A new set of rules being considered by the Los Angeles Police Commission could ban yelling, chanting and "impertinent" remarks during Board meetings. The Commission says in a statement that the rules would help make meetings more efficient and safer for both stakeholders and the public.
The new rules, which also ban posters and signs, would go into effect the first meeting following their passage if approved. The new guidelines say that a person breaking the rules would be warned by the presiding officer of the meeting, and if they don't, comply, they could be removed from the meeting. A statement released by the Police Commission says that the guidelines would also make for more fair debate.
Some people, however, don't think the rules would be so just. The American Civil Liberties Union (ACLU) of Southern California has taken a stance against the proposed rules, as they believe some of the new rules could lead to censorship. Catherine Wagner, attorney with the ACLU of Southern California, says the possible interpretations of what "disruptive" can mean to some may lead to the Commission suppressing freedom of speech.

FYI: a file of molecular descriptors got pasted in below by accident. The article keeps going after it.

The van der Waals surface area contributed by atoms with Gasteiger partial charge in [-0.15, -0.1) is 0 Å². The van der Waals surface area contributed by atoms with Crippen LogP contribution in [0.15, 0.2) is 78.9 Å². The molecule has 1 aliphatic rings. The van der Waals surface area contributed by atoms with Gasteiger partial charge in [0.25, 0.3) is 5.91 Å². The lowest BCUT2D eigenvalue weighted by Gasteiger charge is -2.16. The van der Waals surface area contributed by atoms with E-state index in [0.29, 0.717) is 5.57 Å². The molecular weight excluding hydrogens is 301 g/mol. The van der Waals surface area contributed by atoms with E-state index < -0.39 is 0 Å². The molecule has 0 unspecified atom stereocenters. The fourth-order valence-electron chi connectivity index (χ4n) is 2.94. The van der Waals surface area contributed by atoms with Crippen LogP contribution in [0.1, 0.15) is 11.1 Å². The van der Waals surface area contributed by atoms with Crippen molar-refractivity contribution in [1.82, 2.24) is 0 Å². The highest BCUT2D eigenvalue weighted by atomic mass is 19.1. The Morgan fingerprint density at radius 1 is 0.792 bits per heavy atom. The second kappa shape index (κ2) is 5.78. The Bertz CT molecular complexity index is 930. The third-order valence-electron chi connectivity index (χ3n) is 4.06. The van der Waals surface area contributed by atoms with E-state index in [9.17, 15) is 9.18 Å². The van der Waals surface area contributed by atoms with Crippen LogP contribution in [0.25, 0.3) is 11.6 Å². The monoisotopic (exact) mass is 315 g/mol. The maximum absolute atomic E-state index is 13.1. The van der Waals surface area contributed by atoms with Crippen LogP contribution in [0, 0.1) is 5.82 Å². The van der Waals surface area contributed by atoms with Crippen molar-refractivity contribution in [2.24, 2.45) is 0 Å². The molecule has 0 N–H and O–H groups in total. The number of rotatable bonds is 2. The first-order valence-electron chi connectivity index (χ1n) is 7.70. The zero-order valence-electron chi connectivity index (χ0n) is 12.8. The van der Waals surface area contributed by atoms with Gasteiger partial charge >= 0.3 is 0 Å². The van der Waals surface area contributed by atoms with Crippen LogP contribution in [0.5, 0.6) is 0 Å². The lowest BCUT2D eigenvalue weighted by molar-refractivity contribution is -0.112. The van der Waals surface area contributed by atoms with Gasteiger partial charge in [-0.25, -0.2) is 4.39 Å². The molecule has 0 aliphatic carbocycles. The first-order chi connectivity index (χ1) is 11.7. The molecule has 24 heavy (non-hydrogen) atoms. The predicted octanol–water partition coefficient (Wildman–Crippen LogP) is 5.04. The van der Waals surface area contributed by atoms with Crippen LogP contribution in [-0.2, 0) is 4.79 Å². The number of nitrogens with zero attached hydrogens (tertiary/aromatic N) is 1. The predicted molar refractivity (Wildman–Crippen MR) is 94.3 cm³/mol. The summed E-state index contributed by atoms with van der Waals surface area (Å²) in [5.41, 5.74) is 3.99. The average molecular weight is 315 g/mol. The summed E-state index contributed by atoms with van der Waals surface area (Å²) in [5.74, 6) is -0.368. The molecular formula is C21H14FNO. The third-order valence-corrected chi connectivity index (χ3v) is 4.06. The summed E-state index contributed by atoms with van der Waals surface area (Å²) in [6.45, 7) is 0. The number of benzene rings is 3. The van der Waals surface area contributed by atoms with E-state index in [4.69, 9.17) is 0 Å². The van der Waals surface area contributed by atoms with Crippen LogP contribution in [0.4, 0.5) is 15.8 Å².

"The problem that we have with this, the concern really is that the Board will construe mere remarks as being an actual disruption of the meeting," said Wagner. "If they choose to construe it that way that, they could actually be suppressing speech that is protected by the First Amendment."
Richard Tefank, executive director of the Board of Police Commissioners, says the new rules are not about content.
"You can say whatever you want to say as long as long as it is within the jurisdiction of the Board," he said.
Wagner says that while doing something like going beyond one's allotted time during the board meeting may be disruptive, a person's reaction isn't. She says these new rules might incite fear in the public. Banning speech that is profane or impertinent may cause people to self-censor, as they would be afraid that their personal opinions could get them kicked out, Wagner said.
"Mere speech, just because it might be offensive to people, doesn't constitute as disruption," she said.
Tefank said recent situations caused disruptions that had nothing to do with content.
"This would hopefully help us get the meetings under control," he said. "So that individuals who want to speak at the meetings on other topics are also able to carry on their conversations with the Board rather than just being dominated by individuals who have somewhat caused disruptions at the meetings."
The guidelines were set to be voted on Tuesday morning but the item was removed from the meeting agenda, pending further review by the City Attorney's office. You can read the proposed draft of those rules here: